“Sounds great to me,” Rogers said. “I know it is a huge need.”

P&Z approved expanding the daycare’s hours to be open from 7 a.m. until midnight.

Also in west Macon, Commissioners denied Lanita Hunt’s Conditional Use application to open a bar with live entertainment at 5040 Brookhaven Road in a shopping center which overlooks the Harrison Road Walmart.

Hunt, who did not attend the hearing, intended to operate from 9 p.m. to 2 a.m. Wednesday to Sunday in the 4,400-square-foot storefront at the end of the strip shopping center. Hunt planned to regularly have DJs, bands and karaoke, according to the application.

P&Z unanimously denied the request due to the residential zone adjacent to the shopping center.

“I’m persuaded by the same concerns as staff that this is not an appropriate Conditional Use for this location,” Rogers said. “The proximity to single-family dwellings… I can’t imagine having a bar next door open to 2 a.m.”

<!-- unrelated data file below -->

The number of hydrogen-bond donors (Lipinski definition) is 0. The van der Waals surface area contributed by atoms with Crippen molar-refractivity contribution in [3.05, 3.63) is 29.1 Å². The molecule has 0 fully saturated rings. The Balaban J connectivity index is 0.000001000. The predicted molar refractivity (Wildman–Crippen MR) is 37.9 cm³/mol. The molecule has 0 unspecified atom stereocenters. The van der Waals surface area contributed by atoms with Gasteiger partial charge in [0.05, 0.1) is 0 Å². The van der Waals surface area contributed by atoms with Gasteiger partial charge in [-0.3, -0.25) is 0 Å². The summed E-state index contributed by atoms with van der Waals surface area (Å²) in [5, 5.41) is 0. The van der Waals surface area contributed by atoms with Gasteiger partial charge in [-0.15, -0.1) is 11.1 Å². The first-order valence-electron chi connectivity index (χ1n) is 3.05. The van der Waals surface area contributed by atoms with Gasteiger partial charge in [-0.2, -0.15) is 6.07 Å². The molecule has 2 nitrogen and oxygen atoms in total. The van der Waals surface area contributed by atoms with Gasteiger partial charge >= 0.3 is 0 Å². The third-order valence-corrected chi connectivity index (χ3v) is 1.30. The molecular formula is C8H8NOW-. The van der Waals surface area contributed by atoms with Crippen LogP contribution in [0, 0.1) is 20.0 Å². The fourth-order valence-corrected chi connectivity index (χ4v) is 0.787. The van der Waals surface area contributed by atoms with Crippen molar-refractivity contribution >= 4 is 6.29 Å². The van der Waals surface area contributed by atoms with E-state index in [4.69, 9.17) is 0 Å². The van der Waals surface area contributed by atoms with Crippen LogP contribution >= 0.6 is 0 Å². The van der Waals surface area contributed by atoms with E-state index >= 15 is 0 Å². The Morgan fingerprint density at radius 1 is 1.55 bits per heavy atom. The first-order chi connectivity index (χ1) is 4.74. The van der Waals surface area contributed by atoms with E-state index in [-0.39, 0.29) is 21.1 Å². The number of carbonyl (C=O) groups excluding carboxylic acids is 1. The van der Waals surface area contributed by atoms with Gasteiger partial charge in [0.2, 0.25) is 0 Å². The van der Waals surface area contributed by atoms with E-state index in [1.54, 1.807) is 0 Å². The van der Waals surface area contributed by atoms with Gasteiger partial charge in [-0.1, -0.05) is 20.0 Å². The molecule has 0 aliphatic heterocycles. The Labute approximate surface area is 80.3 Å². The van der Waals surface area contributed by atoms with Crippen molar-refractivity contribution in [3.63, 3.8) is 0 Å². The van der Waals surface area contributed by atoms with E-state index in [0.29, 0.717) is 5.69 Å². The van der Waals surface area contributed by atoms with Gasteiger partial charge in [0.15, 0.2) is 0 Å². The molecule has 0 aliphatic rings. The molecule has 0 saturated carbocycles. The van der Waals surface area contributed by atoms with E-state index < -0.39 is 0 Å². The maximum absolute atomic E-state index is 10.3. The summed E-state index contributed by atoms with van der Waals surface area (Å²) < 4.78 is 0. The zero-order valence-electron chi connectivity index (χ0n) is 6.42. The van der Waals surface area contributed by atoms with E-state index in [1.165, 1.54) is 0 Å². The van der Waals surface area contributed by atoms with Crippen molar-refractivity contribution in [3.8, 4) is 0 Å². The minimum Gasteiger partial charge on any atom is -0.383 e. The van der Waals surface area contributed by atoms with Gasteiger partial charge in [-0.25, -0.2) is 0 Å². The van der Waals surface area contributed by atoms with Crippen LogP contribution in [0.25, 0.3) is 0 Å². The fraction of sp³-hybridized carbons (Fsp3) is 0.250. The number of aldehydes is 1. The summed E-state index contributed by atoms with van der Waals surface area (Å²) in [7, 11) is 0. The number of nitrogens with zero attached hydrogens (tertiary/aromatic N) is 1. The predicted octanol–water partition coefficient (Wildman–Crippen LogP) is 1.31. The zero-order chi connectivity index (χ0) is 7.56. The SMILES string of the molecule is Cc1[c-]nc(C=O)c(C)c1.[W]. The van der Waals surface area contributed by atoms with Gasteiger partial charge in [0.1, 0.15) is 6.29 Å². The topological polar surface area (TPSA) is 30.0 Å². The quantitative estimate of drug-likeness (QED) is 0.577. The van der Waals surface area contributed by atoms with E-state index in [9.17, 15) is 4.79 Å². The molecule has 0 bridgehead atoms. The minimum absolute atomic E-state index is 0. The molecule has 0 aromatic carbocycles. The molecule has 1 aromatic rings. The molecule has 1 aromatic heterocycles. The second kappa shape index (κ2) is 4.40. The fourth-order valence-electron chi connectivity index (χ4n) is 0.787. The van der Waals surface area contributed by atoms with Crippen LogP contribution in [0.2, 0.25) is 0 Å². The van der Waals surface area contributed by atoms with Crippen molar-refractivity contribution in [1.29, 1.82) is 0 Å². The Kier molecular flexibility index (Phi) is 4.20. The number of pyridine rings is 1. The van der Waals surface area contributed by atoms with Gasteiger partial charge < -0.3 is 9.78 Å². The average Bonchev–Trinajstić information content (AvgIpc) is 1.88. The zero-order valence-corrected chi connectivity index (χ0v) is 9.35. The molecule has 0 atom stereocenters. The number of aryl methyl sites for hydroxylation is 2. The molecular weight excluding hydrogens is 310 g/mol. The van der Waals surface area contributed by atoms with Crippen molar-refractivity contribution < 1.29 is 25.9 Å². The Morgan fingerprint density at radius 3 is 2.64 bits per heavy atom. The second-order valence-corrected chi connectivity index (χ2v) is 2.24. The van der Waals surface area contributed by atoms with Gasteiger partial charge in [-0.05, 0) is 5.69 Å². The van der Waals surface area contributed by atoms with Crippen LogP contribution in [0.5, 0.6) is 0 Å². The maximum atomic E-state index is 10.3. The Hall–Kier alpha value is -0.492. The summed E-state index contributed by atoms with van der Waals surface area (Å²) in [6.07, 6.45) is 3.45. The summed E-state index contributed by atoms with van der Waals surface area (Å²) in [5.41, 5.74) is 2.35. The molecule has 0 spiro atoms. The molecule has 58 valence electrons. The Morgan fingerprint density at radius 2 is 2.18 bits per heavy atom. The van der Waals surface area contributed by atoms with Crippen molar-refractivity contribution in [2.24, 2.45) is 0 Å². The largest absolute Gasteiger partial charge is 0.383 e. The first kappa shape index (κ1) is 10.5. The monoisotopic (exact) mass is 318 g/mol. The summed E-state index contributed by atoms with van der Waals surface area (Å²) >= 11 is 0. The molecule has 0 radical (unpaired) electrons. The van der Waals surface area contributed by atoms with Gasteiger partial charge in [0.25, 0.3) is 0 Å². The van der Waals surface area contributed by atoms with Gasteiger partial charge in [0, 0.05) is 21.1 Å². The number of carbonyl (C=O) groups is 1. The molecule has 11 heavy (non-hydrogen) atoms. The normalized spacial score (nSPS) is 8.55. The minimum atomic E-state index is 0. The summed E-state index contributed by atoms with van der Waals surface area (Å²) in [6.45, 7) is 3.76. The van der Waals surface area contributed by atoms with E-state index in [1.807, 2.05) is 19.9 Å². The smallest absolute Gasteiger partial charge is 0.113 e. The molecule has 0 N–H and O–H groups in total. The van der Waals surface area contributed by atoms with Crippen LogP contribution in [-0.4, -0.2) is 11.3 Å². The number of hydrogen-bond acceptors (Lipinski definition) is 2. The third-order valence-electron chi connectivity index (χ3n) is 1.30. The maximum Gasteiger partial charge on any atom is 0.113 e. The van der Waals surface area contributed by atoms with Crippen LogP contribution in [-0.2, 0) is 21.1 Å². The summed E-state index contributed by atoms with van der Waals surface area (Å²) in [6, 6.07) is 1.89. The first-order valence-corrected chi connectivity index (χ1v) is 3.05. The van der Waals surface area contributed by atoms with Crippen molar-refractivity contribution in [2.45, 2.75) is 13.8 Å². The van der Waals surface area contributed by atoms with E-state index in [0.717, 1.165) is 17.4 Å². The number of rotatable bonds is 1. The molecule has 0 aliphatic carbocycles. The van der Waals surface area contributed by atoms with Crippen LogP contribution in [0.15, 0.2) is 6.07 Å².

Last summer, Macon-Bibb County demolished the closest house to the proposed bar because of its blighted condition, but property along Massey Road remains in a single-family residential zone.


  • 1952 Clinton Road – Rezoning approved to allow construction of new duplexes in a planned development expected to be built in stages. This item was discussed during a prior hearing, but lacked a majority vote due to commissioner absences.
  • 1015 Calhoun St. Variance granted to reduce the minimum lot requirement and the raise maximum lot coverage to create a duplex in a 1900 single-family home in the  Beall’s Hill Historic Preservation District.
  • 1510 Bass Road – Conditional Use granted for a new Mavis Tire Store.
  • 111 Oneal Drive – Conditional Use approved to allow a manufactured home with decks on the property.
  • 635 Womack St. – Conditional Use granted for Johntrell Jackson to run a retail aquaponics farm and bait and tackle business. Jackson would like to rent U-hauls at the same location, but needs to secure approval from traffic engineers for required parking,cc or be granted permission by the neighboring land owner to park vehicles on that lot.

Civic Journalism Senior Fellow Liz Fabian covers Macon-Bibb County government entities and can be reached at [email protected] or 478-301-2976.

More to Discover